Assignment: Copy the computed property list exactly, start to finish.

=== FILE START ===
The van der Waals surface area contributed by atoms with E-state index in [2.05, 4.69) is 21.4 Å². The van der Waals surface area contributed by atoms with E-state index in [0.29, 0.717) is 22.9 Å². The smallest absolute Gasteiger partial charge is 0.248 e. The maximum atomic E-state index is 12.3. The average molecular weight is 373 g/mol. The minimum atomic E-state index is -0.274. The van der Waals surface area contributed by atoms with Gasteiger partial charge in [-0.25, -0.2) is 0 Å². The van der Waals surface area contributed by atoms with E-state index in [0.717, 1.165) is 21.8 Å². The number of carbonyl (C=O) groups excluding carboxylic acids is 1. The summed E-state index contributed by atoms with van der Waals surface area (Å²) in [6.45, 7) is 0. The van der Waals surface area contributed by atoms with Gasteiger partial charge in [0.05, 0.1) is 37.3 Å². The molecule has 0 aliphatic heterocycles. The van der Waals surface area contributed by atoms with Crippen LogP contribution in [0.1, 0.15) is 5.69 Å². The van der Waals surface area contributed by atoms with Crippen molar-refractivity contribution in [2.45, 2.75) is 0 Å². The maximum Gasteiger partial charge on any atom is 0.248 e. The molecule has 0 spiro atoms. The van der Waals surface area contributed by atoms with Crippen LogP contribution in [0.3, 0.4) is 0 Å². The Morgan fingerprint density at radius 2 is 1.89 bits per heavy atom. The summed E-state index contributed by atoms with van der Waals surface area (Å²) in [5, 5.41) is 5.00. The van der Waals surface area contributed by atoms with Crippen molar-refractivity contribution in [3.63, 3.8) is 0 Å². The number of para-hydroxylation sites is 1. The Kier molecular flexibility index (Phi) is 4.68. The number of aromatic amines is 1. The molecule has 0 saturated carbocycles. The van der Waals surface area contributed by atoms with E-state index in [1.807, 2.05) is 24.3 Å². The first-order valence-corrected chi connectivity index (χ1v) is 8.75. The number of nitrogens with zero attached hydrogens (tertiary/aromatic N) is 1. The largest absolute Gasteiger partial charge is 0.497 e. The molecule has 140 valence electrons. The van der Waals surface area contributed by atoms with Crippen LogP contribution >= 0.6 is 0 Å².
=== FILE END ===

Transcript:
The van der Waals surface area contributed by atoms with E-state index in [2.05, 4.69) is 21.4 Å². The van der Waals surface area contributed by atoms with E-state index in [0.29, 0.717) is 22.9 Å². The smallest absolute Gasteiger partial charge is 0.248 e. The maximum atomic E-state index is 12.3. The average molecular weight is 373 g/mol. The minimum atomic E-state index is -0.274. The van der Waals surface area contributed by atoms with Gasteiger partial charge in [-0.25, -0.2) is 0 Å². The van der Waals surface area contributed by atoms with E-state index in [0.717, 1.165) is 21.8 Å². The number of carbonyl (C=O) groups excluding carboxylic acids is 1. The summed E-state index contributed by atoms with van der Waals surface area (Å²) in [6.45, 7) is 0. The van der Waals surface area contributed by atoms with Gasteiger partial charge in [0.05, 0.1) is 37.3 Å². The molecule has 0 aliphatic heterocycles. The van der Waals surface area contributed by atoms with Crippen LogP contribution in [0.1, 0.15) is 5.69 Å². The van der Waals surface area contributed by atoms with Crippen molar-refractivity contribution in [2.45, 2.75) is 0 Å². The maximum Gasteiger partial charge on any atom is 0.248 e. The molecule has 0 spiro atoms. The van der Waals surface area contributed by atoms with Crippen LogP contribution in [0.3, 0.4) is 0 Å². The Morgan fingerprint density at radius 2 is 1.89 bits per heavy atom. The summed E-state index contributed by atoms with van der Waals surface area (Å²) in [5, 5.41) is 5.00. The van der Waals surface area contributed by atoms with Crippen molar-refractivity contribution in [3.63, 3.8) is 0 Å². The number of para-hydroxylation sites is 1. The Kier molecular flexibility index (Phi) is 4.68. The number of aromatic amines is 1. The molecule has 0 saturated carbocycles. The van der Waals surface area contributed by atoms with E-state index in [1.807, 2.05) is 24.3 Å². The first-order valence-corrected chi connectivity index (χ1v) is 8.75. The number of nitrogens with zero attached hydrogens (tertiary/aromatic N) is 1. The largest absolute Gasteiger partial charge is 0.497 e. The molecule has 140 valence electrons. The van der Waals surface area contributed by atoms with Crippen LogP contribution >= 0.6 is 0 Å².